Jordan Plummer, a second-grader at Iduma Elementary School, shows off her quilt made with felt and buttons to her parents during the ninth annual Killeen Independent School District Visual Arts Show Monday evening at the Killeen Civic and Conference Center.

By Philip Jankowski
Killeen Daily Herald

Students from elementary to high school proudly displayed their artistic talents Monday during the beginning of a weeklong exhibit at the Killeen Civic and Conference Center.

More than 1,000 works of art in media ranging from colored pencil, paint and papier maché to digital works created on computers lined the walls of displays from 24 Killeen Independent School District campuses.

The ninth annual KISD Visual Arts Show continues through Friday. Students from across the district will visit the show during the week to see what their fellow students have created.

Emily Cole stood proudly next to her fractal pencil drawing of orange, yellow and red skeletal hands criss-crossing each other on a circular canvas. The 16-year-old Shoemaker High School junior said she got the idea from a similar pattern of hands she saw on the Internet.

However, she wanted to do something different for the assignment. Using one of her favorite artistic media, colored pencils, she created a colorful patchwork of hand bones with smaller skeletal hands hidden on the painting.

“That’s what I try to do with my teaching, to get them to do something new instead of just copying,” Shoemaker High School art teacher Karen Mouton said.

Mouton said Cole’s work was one of her favorites from the year.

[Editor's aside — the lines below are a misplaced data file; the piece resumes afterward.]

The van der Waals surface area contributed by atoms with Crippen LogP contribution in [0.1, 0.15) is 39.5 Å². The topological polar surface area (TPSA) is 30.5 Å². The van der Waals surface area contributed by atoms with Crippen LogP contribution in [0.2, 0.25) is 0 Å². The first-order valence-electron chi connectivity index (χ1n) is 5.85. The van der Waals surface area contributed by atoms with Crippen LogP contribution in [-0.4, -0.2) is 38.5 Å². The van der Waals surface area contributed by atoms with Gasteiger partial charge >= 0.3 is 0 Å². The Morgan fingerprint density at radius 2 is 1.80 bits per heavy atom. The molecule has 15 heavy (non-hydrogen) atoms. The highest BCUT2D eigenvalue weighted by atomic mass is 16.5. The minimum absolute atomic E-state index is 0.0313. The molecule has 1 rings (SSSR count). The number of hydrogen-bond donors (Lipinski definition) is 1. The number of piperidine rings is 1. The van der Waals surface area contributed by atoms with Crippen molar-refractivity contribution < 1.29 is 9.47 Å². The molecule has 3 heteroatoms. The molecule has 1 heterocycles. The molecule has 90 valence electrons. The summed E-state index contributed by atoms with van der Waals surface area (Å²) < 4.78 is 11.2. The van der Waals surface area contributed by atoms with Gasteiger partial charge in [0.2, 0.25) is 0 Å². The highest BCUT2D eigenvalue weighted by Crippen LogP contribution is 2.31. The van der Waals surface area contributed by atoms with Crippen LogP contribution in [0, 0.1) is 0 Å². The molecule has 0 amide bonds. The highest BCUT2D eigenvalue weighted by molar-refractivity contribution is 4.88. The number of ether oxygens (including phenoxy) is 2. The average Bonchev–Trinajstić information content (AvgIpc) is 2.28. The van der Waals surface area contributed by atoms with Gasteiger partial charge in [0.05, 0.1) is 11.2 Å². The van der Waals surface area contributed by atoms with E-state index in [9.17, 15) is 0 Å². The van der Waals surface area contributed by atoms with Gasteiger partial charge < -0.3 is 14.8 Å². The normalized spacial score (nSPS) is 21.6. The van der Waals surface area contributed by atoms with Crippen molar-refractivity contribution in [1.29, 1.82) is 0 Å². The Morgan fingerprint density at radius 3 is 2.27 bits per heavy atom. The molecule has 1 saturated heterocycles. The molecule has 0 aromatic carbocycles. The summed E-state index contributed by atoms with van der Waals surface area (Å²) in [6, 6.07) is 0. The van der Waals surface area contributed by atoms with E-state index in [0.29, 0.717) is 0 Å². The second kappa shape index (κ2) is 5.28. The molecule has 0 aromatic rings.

Though Mouton’s teaching encourages her high school students to express themselves, Iduma Elementary School art teacher Amelia Rabrooker said she works to incorporate her students’ curriculum into art assignments.

“I always put the art first, but if I can make a natural connection, I will,” said Rabrooker.

Students used the study of states of matter in wax and metal reliefs.

They saw firsthand how when the wax was heated, it turned into a liquid, only to settle into a solid after cooling into the recesses of their small, metal squares and bringing out the plant designs the kids had molded.

Rabrooker’s students also had artwork on display created in conjunction with lessons about economics and Haiti. But her big draw was pieces of cake crafted out of papier maché, toilet paper and newspaper.

The cakes drew excitement from kids in attendance, one remarking that it made her hungry.

The Visual Arts Show leads up to the weekend’s Take 190 West art festival that will feature professional area artists, contest winners from the school district and a sculpture contest.

Among the contests is a fifth-grade book-writing competition. Students created stories individually and collaboratively.

Fifth-graders whose books were selected from the 300 entries as finalists were surprised to learn Monday that a local print shop had reprinted their books in paper pamphlets with glossy and colorful covers.

Kate Blancaffor and Carter Reaves stood smiling as their parents snapped photos of them holding their story, “Summer Friends.” Kate said she was happy to learn their story had been picked as a finalist.

“It’s a story about three friends deciding what they’re going to do for the summer,” she said.

Winners will be chosen Friday.